Issue 6: Lack of Hierarchical Operational Analysis Meetings

Many companies conduct operational analysis meetings at a single level, which may not be effective in identifying and solving problems, as well as raising awareness of operational issues. To effectively address this, meetings should be conducted at multiple hierarchical levels. Information cannot be presented in a single meeting for larger organizations; otherwise, it becomes too complex without clear priorities. Meetings should be conducted from the grassroots operational units and proceed upwards, providing clearer data for higher-level operational analysis meetings. In some cases, operational analysis meetings can be held on-site to achieve better results.

02-The Usefulness of Operational Analysis Meetings

First, Operational Analysis Meetings are Essential Key Actions in Management

Within an organization, there are numerous operational activities, various projects, and different objectives. While there may be various specific work meetings and management meetings, an organization’s operational activities are interconnected. Many departments, businesses, projects, and issues are related to the overall picture of operations. Therefore, it is crucial to use Operational Analysis Meetings to present the holistic view of the organization’s operations. These meetings also serve to examine, discuss, and deploy strategies. Operational Analysis Meetings should not be considered optional or replaceable with other work meetings.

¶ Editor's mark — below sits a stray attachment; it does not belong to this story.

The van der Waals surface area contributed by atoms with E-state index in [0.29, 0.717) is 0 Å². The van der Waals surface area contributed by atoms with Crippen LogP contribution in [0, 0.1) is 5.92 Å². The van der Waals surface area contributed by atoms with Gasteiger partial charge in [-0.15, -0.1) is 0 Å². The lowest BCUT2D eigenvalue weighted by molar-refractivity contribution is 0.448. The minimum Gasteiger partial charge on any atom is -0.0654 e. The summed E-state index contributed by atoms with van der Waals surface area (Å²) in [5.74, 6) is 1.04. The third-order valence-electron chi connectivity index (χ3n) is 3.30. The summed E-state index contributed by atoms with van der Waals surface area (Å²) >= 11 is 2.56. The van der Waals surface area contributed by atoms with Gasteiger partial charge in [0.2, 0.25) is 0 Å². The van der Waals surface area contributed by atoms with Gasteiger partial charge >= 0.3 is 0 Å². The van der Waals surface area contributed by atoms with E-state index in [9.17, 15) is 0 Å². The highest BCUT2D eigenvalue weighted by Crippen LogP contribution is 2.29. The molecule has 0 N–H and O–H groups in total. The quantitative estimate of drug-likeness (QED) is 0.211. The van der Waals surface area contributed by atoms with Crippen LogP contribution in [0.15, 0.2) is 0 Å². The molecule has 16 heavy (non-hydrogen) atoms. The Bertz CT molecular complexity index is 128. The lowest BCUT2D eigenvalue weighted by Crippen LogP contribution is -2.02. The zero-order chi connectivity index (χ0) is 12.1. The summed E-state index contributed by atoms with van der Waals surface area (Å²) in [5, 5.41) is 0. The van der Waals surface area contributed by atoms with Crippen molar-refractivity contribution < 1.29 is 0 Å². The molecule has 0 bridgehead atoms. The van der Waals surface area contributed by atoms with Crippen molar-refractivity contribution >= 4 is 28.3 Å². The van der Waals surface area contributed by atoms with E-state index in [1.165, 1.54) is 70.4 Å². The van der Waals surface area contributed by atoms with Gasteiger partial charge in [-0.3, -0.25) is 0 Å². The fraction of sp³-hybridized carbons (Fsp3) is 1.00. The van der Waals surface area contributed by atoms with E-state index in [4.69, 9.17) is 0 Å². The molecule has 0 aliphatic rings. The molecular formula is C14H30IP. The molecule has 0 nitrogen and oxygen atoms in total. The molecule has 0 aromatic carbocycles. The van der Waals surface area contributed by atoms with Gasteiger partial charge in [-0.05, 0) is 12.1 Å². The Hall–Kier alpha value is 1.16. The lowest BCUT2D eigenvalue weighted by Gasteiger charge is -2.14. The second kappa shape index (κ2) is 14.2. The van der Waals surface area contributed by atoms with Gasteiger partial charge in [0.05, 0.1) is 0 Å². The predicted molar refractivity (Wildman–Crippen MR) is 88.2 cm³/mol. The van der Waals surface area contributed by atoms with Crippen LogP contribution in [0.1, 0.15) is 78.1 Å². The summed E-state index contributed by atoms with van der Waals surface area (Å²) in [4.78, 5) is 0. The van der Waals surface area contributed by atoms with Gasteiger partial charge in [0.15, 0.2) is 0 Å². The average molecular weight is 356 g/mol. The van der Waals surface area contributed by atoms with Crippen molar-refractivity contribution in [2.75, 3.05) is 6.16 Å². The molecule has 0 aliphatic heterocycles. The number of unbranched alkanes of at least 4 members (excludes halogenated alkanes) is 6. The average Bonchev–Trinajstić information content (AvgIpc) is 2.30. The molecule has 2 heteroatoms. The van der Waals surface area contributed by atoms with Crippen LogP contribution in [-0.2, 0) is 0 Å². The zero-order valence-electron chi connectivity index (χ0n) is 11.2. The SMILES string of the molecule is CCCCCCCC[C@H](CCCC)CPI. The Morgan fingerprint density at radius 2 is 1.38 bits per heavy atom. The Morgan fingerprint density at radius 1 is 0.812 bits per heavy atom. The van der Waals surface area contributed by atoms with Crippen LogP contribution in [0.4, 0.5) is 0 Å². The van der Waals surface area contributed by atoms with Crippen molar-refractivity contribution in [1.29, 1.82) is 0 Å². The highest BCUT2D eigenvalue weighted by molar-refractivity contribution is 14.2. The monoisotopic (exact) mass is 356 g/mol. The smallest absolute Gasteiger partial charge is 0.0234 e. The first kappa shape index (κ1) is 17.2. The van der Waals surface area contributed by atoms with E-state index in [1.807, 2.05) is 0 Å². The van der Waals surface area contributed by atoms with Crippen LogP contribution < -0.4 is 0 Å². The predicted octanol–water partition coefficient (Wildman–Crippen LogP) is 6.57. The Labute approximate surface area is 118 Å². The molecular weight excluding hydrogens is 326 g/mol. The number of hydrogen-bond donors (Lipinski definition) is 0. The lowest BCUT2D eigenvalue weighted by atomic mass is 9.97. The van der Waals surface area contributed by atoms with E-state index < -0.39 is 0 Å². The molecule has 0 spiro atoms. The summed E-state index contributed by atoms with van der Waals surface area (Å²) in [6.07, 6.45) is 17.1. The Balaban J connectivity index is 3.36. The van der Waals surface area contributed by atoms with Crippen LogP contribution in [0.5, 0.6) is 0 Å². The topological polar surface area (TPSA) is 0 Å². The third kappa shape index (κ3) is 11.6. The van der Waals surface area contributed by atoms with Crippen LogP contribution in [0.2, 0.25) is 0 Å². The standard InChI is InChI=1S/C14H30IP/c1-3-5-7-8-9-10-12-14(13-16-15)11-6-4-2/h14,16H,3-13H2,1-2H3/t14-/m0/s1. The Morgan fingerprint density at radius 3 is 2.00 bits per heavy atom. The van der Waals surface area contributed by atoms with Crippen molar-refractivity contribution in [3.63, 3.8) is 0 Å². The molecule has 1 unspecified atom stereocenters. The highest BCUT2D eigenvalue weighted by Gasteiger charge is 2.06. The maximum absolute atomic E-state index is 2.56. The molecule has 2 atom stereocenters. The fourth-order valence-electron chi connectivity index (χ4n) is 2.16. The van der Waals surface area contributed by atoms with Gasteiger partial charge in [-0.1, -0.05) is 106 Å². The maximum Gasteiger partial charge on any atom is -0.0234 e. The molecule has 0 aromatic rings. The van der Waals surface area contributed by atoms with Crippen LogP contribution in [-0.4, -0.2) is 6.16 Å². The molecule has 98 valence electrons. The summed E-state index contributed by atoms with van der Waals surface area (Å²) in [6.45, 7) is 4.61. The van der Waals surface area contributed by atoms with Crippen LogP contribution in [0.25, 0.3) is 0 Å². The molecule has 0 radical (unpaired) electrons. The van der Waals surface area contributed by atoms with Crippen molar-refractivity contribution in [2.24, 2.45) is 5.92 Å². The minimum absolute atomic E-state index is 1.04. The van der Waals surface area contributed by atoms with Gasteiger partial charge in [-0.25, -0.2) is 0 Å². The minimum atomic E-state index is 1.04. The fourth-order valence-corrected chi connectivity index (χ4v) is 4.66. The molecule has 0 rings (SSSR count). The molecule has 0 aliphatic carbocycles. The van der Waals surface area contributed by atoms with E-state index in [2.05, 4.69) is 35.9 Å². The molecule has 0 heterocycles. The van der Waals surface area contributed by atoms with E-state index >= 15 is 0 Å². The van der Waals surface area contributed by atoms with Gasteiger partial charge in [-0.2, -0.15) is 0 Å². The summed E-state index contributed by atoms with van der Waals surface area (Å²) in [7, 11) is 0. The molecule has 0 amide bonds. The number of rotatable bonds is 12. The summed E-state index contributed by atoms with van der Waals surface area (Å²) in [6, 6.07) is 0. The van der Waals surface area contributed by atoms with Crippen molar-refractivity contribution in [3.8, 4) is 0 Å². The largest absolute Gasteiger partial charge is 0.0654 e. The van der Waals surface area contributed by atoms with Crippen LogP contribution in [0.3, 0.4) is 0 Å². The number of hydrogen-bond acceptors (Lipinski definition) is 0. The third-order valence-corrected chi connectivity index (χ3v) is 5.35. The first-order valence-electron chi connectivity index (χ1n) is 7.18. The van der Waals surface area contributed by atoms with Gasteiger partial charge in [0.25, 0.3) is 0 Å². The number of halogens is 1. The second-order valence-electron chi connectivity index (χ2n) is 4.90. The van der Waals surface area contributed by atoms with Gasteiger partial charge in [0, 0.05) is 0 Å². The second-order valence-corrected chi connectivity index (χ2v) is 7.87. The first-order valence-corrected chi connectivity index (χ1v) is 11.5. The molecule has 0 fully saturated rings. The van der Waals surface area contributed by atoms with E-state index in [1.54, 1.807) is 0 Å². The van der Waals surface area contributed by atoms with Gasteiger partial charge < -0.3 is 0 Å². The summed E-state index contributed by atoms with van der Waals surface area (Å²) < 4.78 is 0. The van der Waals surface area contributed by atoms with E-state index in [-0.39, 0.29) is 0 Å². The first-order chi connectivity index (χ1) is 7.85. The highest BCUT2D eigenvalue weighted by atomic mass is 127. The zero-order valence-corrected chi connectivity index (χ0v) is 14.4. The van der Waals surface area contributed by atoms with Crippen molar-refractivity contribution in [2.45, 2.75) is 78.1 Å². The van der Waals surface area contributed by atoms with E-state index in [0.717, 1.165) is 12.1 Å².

Second, Operational Analysis Meetings Serve as a Yardstick for Assessing Operations and Even Strategy

Strategic planning typically spans 3-5 years, which can be quite distant. How can you observe if strategic actions are being implemented effectively? An annual operating plan is also a significant time frame, so how can you confirm that it is being executed item by item? Are the existing operational logic and plans feasible, and are the allocated resources reasonable? Through Operational Analysis Meetings, you can efficiently and systematically check and implement operational and strategic plans, ensuring that they do not become mere talk. Using annual meetings to assess these aspects is often insufficient for thorough evaluation.

Third, Operational Analysis Meetings Foster a Performance-Oriented Culture that Relies on Data

Operational Analysis Meetings are all about real work, data-driven discussions, digging deep into issues, and logical validation. They encourage the development of a culture within the organization that values data, logic, and goal-oriented approaches. It emphasizes a commitment to action and results, a respect for the seriousness of plans, and the determination to execute them. It helps establish a culture of rigor and discipline, fostering a strong work ethic.

Fourth, Operational Analysis Meetings are an Effective Means to Improve Organizational Efficiency and, Consequently, Enhance Operational Capability

Operational Analysis Meetings deal with real operational data, reflecting the true state of the organization’s operations. Efficiency metrics, such as expense ratios, cost rates, productivity, inventory turnover, and cash flow, directly reveal the organization’s performance. Through the analysis of this data and identification of gaps, continuous optimization, changes, accountability, and problem-solving can be initiated. This process extends to the level of processes, standards, and systems, which further improves organizational efficiency and capability. This iterative cycle enables the organization to continually enhance its operational capability.